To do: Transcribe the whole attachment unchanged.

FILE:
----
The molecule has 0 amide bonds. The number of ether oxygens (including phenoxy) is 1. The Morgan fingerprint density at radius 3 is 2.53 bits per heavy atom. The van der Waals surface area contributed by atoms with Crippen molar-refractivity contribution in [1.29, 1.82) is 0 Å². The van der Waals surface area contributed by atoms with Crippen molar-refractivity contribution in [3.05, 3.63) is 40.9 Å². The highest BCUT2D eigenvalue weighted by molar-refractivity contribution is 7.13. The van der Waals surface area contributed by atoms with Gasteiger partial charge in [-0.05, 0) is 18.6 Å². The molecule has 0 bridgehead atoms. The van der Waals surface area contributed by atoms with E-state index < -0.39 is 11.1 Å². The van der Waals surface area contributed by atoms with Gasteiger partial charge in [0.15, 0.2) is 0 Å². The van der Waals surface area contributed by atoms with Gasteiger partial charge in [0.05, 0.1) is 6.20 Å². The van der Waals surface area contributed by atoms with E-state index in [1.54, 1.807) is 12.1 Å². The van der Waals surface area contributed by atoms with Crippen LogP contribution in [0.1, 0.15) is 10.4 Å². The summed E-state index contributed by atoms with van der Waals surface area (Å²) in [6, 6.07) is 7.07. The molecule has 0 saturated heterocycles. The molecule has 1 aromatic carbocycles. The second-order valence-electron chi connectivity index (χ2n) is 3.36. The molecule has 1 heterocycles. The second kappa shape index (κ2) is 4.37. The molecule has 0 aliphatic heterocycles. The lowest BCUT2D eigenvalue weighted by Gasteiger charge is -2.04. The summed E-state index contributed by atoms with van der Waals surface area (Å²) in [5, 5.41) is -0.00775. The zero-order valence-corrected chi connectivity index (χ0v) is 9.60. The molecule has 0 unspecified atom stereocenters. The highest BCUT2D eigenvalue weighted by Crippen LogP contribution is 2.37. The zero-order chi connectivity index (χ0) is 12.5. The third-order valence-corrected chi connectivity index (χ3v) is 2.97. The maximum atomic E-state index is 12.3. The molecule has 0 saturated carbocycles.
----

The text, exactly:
The molecule has 0 amide bonds. The number of ether oxygens (including phenoxy) is 1. The Morgan fingerprint density at radius 3 is 2.53 bits per heavy atom. The van der Waals surface area contributed by atoms with Crippen molar-refractivity contribution in [1.29, 1.82) is 0 Å². The van der Waals surface area contributed by atoms with Crippen molar-refractivity contribution in [3.05, 3.63) is 40.9 Å². The highest BCUT2D eigenvalue weighted by molar-refractivity contribution is 7.13. The van der Waals surface area contributed by atoms with Gasteiger partial charge in [-0.05, 0) is 18.6 Å². The molecule has 0 bridgehead atoms. The van der Waals surface area contributed by atoms with E-state index < -0.39 is 11.1 Å². The van der Waals surface area contributed by atoms with Gasteiger partial charge in [0.15, 0.2) is 0 Å². The van der Waals surface area contributed by atoms with Gasteiger partial charge in [0.05, 0.1) is 6.20 Å². The van der Waals surface area contributed by atoms with E-state index in [1.54, 1.807) is 12.1 Å². The van der Waals surface area contributed by atoms with Crippen LogP contribution in [0.1, 0.15) is 10.4 Å². The summed E-state index contributed by atoms with van der Waals surface area (Å²) in [6, 6.07) is 7.07. The molecule has 0 saturated heterocycles. The molecule has 1 aromatic carbocycles. The second-order valence-electron chi connectivity index (χ2n) is 3.36. The molecule has 1 heterocycles. The second kappa shape index (κ2) is 4.37. The molecule has 0 aliphatic heterocycles. The lowest BCUT2D eigenvalue weighted by Gasteiger charge is -2.04. The summed E-state index contributed by atoms with van der Waals surface area (Å²) in [5, 5.41) is -0.00775. The zero-order valence-corrected chi connectivity index (χ0v) is 9.60. The molecule has 0 unspecified atom stereocenters. The highest BCUT2D eigenvalue weighted by Crippen LogP contribution is 2.37. The zero-order chi connectivity index (χ0) is 12.5. The third-order valence-corrected chi connectivity index (χ3v) is 2.97. The maximum atomic E-state index is 12.3. The molecule has 0 saturated carbocycles.